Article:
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Me and my bike: Talbot Frameworks' Matt McDonough

James Spender
20 Mar 2017

Talbot Frameworks’ Matt McDonough talks us through his original – and favourite – mixed materials creation, the Dalsnibba

Every year in Norway there’s a race from Geirangerfjord up a mountain called the Dalsnibba,’ says Talbot Frameworks’ founder, owner and framebuilder Matt McDonough. ‘I visit the area a lot because we have some family friends there, and I’ve ridden up the mountain numerous times.
It’s stunning, and it’s what this bike is named after.’

It’s a long way from McDonough’s workshop in south London to the easterly fjords of Norway, but the spirit of the mountain is manifest in the Dalsnibba, a lightweight, super-stiff climbing machine.

‘This is the first mixed materials bike I ever made – a prototype, if you like,’ he says. ‘I started building lugged frames, then fillet brazed, and now most of our work is TIG. This is fillet brazed, though, as you get that smoother finish on the bilaminate lugs. The carbon is from Enve, the main triangle is filament-wound and the seatstays come out of a mould.’

Bi the bi

The term ‘bilaminate’ originally referred to framebuilders adding an extra, often patterned or logo-stamped sheet onto a regular-cast lug as an aesthetic touch, thereby adding another layer, or laminating the lug. Today the term is more commonly applied when two shorter tubes are fillet brazed together to create a sleeve into which separate tubes are brazed or bonded. In the case of the Dalsnibba those tubes came from Utah-based Enve. The top, down and seat tubes are filament-wound, a process whereby carbon threads are wound around a cylindrical mandrel before being impregnated with epoxy resin and cured.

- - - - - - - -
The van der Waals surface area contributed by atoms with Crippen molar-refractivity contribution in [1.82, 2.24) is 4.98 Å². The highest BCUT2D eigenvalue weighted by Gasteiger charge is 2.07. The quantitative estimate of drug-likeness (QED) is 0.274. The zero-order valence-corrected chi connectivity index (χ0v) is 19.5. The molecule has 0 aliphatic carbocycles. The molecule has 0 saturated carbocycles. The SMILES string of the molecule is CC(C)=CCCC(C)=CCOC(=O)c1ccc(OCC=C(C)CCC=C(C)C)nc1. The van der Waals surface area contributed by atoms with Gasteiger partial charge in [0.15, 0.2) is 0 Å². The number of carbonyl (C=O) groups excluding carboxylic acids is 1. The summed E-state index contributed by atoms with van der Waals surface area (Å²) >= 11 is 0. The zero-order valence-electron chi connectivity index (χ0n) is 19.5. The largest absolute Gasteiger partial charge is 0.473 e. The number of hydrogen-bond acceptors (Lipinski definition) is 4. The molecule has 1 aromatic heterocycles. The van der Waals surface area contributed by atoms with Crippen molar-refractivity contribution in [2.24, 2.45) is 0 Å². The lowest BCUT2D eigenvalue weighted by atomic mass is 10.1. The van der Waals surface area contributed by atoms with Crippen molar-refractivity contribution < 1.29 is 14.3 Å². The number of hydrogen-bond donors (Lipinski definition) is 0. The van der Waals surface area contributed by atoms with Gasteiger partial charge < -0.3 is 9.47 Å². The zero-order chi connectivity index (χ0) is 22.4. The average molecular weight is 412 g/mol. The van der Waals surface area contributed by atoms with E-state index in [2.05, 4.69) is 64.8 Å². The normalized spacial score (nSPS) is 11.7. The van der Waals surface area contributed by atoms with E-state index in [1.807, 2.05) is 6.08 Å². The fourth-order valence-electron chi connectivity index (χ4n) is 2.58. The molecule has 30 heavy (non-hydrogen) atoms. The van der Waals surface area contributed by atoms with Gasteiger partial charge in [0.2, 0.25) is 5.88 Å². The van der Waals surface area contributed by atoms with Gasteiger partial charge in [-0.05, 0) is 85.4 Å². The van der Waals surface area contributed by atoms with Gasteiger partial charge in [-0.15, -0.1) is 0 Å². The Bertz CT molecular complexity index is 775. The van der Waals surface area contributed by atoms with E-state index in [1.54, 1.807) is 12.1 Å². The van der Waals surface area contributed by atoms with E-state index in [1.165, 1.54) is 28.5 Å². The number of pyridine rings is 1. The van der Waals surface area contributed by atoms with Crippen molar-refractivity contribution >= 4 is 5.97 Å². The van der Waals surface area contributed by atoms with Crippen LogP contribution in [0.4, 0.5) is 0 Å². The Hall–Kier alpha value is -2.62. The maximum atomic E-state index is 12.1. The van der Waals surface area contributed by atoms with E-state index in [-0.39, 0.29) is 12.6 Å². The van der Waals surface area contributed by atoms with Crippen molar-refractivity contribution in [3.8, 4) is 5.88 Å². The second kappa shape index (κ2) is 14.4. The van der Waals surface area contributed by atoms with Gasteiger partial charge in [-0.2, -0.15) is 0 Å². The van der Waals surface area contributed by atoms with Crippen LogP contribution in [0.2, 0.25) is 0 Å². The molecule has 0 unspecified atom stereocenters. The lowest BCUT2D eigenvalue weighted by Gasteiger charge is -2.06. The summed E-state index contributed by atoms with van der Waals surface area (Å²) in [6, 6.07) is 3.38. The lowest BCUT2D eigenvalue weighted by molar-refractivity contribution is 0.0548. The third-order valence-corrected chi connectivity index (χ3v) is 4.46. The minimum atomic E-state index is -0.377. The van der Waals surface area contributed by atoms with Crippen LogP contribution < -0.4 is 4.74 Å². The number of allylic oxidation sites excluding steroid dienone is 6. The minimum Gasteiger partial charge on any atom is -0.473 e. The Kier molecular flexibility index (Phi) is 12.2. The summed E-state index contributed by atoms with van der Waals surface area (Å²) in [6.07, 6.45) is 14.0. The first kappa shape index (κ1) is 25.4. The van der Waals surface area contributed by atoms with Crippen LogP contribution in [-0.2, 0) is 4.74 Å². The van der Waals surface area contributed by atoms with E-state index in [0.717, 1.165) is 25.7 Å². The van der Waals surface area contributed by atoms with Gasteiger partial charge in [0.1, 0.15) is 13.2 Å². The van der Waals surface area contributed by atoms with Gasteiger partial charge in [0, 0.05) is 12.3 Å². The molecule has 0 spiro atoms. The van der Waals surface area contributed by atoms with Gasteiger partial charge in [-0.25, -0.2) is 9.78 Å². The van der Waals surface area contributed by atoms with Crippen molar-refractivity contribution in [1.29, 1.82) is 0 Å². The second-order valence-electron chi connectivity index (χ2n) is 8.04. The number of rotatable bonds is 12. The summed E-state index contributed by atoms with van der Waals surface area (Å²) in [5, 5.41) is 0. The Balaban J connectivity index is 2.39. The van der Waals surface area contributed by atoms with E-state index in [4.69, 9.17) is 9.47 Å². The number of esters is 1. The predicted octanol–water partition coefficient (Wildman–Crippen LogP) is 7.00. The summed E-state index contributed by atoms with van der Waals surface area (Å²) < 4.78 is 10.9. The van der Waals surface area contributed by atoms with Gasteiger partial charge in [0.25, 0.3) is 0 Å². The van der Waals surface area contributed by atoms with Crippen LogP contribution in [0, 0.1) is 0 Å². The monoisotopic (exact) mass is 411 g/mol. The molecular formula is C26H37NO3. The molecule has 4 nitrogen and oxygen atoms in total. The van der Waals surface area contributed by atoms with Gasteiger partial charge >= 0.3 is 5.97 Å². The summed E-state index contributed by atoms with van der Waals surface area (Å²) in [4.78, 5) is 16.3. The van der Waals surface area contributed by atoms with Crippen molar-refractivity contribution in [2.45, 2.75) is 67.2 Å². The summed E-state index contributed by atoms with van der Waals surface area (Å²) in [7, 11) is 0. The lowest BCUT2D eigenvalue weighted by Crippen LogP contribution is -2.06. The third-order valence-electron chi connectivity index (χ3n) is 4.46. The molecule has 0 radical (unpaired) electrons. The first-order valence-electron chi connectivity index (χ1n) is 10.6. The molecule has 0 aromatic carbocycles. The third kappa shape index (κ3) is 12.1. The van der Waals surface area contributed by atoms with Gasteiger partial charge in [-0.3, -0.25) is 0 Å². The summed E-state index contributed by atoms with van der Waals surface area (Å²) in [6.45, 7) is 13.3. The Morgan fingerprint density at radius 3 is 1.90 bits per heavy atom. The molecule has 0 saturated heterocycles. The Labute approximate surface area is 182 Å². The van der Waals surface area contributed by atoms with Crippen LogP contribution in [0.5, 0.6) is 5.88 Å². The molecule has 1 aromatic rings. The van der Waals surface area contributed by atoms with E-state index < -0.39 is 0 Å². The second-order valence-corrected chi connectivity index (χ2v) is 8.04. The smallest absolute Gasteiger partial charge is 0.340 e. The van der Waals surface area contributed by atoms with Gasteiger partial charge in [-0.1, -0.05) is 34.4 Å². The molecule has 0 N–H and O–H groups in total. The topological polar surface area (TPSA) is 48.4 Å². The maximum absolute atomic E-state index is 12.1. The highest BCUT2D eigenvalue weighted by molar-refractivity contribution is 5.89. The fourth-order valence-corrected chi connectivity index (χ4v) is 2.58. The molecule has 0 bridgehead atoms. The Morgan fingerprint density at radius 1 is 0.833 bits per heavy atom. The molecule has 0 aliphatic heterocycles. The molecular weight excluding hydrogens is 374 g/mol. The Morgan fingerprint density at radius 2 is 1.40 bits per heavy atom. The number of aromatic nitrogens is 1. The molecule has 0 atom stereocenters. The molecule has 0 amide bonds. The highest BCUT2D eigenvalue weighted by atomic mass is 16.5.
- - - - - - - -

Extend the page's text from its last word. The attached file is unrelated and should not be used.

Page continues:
This process is often favoured in lugged carbon designs as filament-wound tubes can be made to tighter tolerances than their wrapped or moulded counterparts. That said, the seatstays are moulded due to their more intricate wishbone shape, and the chainstays, like the lugs, are conspicuously steel.

‘Unless you weigh next to nothing then we tend to build Dalsnibbas with steel chainstays,’ adds McDonough, alluding to the fact that unlike a lot of builders he makes the Dalsnibba as one of three ‘standard’ models in the Talbot range – although every one is still custom made. ‘Steel makes a huge difference to the stiffness in the bottom bracket area, so the chainstays are Columbus Life.’ 

Elsewhere the head tube and bottom bracket are from Paragon Machine Works, a California-based machine shop popular with independent framebuilders, and the lugs are made out of T45, an aerospace-grade steel alloy. To keep the weight low the tubes that comprise the lugs have been turned on a lathe, inside and out, to remove excess material, before being hand-finished with a few semi-ornate flourishes. As such, the overall frame weighs 1,250g, very competitive for a frame that’s pretty much half steel. 

Although Talbot Frameworks’ frames start at £1,650 including paint, the Dalsnibba comes in at £3,000, so it’s no surprise McDonough has decided to spec it out with some exotic parts.

‘The fork is an Enve 2.0 road fork and the finishing kit is carbon Fizik stuff,’ says McDonough. ‘The groupset is Dura-Ace Di2, although I swapped
out a few components, and the wheels are tubulars.’

The fork and finishing kit have been colour matched by the Dalsnibba’s painter, a Bristol-based artist known as Dokter Bob (although McDonough does the majority of Talbot’s paint). It’s incredibly striking in the sunlight, a deep, shimmering metallic blue and mithril silver, but look beyond the aesthetic and it’s some more understated parts that draw the eye.

The brake callipers aren’t the expected Dura-Ace 9000 but American-made Eecycleworks Eebrakes, which come in at just under 200g a set with pads. The chainset is Cannondale’s SiSL2, and the wheels are conspicuously unbranded save for some etching on the hubs. 

‘The brakes are silly money, around £700, but they weigh less than 200g. I’ve used of a lot of lightweight brakes but these ones actually work! The
SiSL2 chainset is much lighter than Dura-Ace [483g versus 632g] but still really stiff, and the wheels are Light Bike rims laced to Extralite hubs.’

Extralite hubs are almost worryingly light at a claimed 48g front, 134g rear (by contrast Dura-Ace 9000 hubs are 120g and 248g respectively), and 24mm deep tubular rims from Asian manufacturer Light Bike come in at a claimed 320g. With spokes the wheels are less than a kilo, meaning the overall build is how much?

‘It’s 6.2kg and costs approximately £8,000 full build,’ says McDonough matter-of-factly. ‘It’s full custom geometry but this is pretty much a 54cm-effective top tube. This is “sunny-one-hundreds” stuff – I have other bikes for day-to-day – but I really like this one. It’s well made, really light. It’s a cool bike.’

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